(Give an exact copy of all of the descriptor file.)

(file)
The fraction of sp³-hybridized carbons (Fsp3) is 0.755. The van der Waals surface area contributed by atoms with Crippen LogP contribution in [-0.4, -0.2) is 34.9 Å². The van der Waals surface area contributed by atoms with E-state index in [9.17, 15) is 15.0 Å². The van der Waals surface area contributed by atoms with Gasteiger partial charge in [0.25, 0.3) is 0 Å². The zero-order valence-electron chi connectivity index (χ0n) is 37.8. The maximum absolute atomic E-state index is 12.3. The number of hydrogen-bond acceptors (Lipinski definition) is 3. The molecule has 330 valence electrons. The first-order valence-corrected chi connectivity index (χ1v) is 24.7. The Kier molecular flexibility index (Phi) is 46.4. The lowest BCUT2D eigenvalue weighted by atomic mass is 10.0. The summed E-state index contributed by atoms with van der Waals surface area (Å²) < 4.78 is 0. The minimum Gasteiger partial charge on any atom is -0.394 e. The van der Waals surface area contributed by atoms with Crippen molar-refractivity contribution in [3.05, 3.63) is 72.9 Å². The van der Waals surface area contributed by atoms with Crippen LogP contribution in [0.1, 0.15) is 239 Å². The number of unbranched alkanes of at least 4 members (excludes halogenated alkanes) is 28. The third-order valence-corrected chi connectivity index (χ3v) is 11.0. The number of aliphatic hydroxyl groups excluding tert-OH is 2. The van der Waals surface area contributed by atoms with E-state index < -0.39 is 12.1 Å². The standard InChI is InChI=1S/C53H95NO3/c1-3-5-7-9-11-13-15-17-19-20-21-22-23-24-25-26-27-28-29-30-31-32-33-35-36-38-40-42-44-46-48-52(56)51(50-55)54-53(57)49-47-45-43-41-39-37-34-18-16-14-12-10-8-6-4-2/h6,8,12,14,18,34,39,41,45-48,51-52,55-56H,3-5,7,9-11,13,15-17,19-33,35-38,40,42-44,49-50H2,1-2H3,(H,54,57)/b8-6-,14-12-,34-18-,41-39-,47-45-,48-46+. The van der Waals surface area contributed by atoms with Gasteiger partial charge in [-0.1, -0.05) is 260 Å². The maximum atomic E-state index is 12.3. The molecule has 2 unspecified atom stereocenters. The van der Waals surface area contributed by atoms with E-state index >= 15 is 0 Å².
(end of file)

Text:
The fraction of sp³-hybridized carbons (Fsp3) is 0.755. The van der Waals surface area contributed by atoms with Crippen LogP contribution in [-0.4, -0.2) is 34.9 Å². The van der Waals surface area contributed by atoms with E-state index in [9.17, 15) is 15.0 Å². The van der Waals surface area contributed by atoms with Gasteiger partial charge in [0.25, 0.3) is 0 Å². The zero-order valence-electron chi connectivity index (χ0n) is 37.8. The maximum absolute atomic E-state index is 12.3. The number of hydrogen-bond acceptors (Lipinski definition) is 3. The molecule has 330 valence electrons. The first-order valence-corrected chi connectivity index (χ1v) is 24.7. The Kier molecular flexibility index (Phi) is 46.4. The lowest BCUT2D eigenvalue weighted by atomic mass is 10.0. The summed E-state index contributed by atoms with van der Waals surface area (Å²) < 4.78 is 0. The minimum Gasteiger partial charge on any atom is -0.394 e. The van der Waals surface area contributed by atoms with Crippen molar-refractivity contribution in [3.05, 3.63) is 72.9 Å². The van der Waals surface area contributed by atoms with Crippen LogP contribution in [0.1, 0.15) is 239 Å². The number of unbranched alkanes of at least 4 members (excludes halogenated alkanes) is 28. The third-order valence-corrected chi connectivity index (χ3v) is 11.0. The number of aliphatic hydroxyl groups excluding tert-OH is 2. The van der Waals surface area contributed by atoms with E-state index < -0.39 is 12.1 Å². The standard InChI is InChI=1S/C53H95NO3/c1-3-5-7-9-11-13-15-17-19-20-21-22-23-24-25-26-27-28-29-30-31-32-33-35-36-38-40-42-44-46-48-52(56)51(50-55)54-53(57)49-47-45-43-41-39-37-34-18-16-14-12-10-8-6-4-2/h6,8,12,14,18,34,39,41,45-48,51-52,55-56H,3-5,7,9-11,13,15-17,19-33,35-38,40,42-44,49-50H2,1-2H3,(H,54,57)/b8-6-,14-12-,34-18-,41-39-,47-45-,48-46+. The van der Waals surface area contributed by atoms with Gasteiger partial charge in [-0.1, -0.05) is 260 Å². The maximum atomic E-state index is 12.3. The molecule has 2 unspecified atom stereocenters. The van der Waals surface area contributed by atoms with E-state index >= 15 is 0 Å².